Several area groups came together to build and furnish the house. The home was funded by Texas Capital Bank, Trinity Habitat for Humanity, and HistoryMaker Homes. Texas Capital funding for the furnishings and HistoryMaker Homes built the home at no cost to Lee. The 1,700 square feet home has three bedrooms and two bathrooms. Instead of becoming bitter and jaded about the hardships she and her family faced, she held on to her faith.

The prophet Joel addresses the nation of Judah about the hardships they have endured in warfare, famine, loss of crops and other losses they have faced. Joel reveals that God will restore the fruits of the harvests which the locusts have consumed. God is sending new grain, new wine, new olive oil to enrich their lives. Although a person cannot have time back, God is able to restore the wasted blessings, the fruits that died on the vine, the unripened fruits of years that a person mourned for.

I am sure that for years, Dr. Lee thought about what her family lost, but now, through forgiveness, healing, redemption, and renewal, God can restore the lost years. Although Dr. Lee chose to forgive the 500 rioters who ransacked their home and destroyed their property, she has been blessed to have outlived many of them. Her home is a symbol of unity and love. Love prevails. Love is patient. Love is kind. Love endures, but hate will fail.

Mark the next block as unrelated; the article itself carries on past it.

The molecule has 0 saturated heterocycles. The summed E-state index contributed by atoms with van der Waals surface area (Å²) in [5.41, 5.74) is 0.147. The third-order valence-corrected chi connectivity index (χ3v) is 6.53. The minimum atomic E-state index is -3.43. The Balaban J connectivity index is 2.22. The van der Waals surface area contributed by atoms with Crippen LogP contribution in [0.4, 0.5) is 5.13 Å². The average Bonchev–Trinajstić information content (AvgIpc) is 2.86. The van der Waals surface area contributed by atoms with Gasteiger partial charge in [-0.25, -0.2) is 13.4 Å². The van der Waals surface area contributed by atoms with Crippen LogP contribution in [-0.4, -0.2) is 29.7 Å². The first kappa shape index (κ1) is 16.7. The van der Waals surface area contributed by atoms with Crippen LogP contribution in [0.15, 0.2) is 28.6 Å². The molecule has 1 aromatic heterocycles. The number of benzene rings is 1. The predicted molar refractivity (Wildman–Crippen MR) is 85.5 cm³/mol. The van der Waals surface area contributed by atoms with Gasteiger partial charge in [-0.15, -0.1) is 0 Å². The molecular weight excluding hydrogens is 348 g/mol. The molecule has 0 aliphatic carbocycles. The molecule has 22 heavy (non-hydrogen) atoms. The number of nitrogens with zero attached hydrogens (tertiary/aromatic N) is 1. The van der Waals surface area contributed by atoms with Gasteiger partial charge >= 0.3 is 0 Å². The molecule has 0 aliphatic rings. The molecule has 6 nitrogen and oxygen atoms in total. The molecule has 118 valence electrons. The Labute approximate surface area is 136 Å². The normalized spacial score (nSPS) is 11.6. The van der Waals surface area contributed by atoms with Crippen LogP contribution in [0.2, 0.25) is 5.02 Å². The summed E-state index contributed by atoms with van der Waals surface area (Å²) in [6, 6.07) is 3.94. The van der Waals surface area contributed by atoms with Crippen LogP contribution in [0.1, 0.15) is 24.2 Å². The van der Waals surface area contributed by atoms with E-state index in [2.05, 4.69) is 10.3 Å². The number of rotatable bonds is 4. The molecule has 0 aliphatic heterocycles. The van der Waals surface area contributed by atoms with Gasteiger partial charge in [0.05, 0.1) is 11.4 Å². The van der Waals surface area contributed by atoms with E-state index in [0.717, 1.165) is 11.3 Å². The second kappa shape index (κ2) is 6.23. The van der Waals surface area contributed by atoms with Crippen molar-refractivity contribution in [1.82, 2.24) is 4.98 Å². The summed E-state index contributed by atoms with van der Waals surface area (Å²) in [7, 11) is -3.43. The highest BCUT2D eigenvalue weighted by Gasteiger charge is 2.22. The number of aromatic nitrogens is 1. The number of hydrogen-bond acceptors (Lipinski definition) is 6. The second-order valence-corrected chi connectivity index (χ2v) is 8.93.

In the same way that Dr. Lee chose to forgive those who transgressed against her, many African Americans have chosen to do likewise. For more than 400 years, African Americans were stolen from their homeland, enslaved, beaten, raped, starved, mistreated, lynched, sold away and so much more. When God restores lost years, a person gains a renewed sense of faith and spiritual growth. 

When the Piggott family chose to forgive the man who murdered my younger brother in 1991, it was not easy, but it was necessary to have peace of mind and to move on with the plan and destiny that was already prepared for us.

For Dr. Opal Lee, this is a year of jubilee. 

Biblically, the year of jubilee is a celebration devoted to liberty and justice observed every 50 years by the Israelites. During this time, Israelites serving as indentured servants were released from their debts and set free. All properties that were given up because of indebtedness since the last jubilee were returned to the original owners. 

Dr. Opal Lee can now go home again. Time spent in unfruitful living has been restored. Now she is interested in getting to know her new neighbors, just as she desired to do 85 years ago. Her new home is a symbol of community. He who the Son sets free is free indeed. 

“Oh Freedom! OOOh Freedom!  Oh Freedom over me,

And before I be a slave, I’ll be buried in my grave,

And go home to my Lord and be free.” ~ From a Negro Spiritual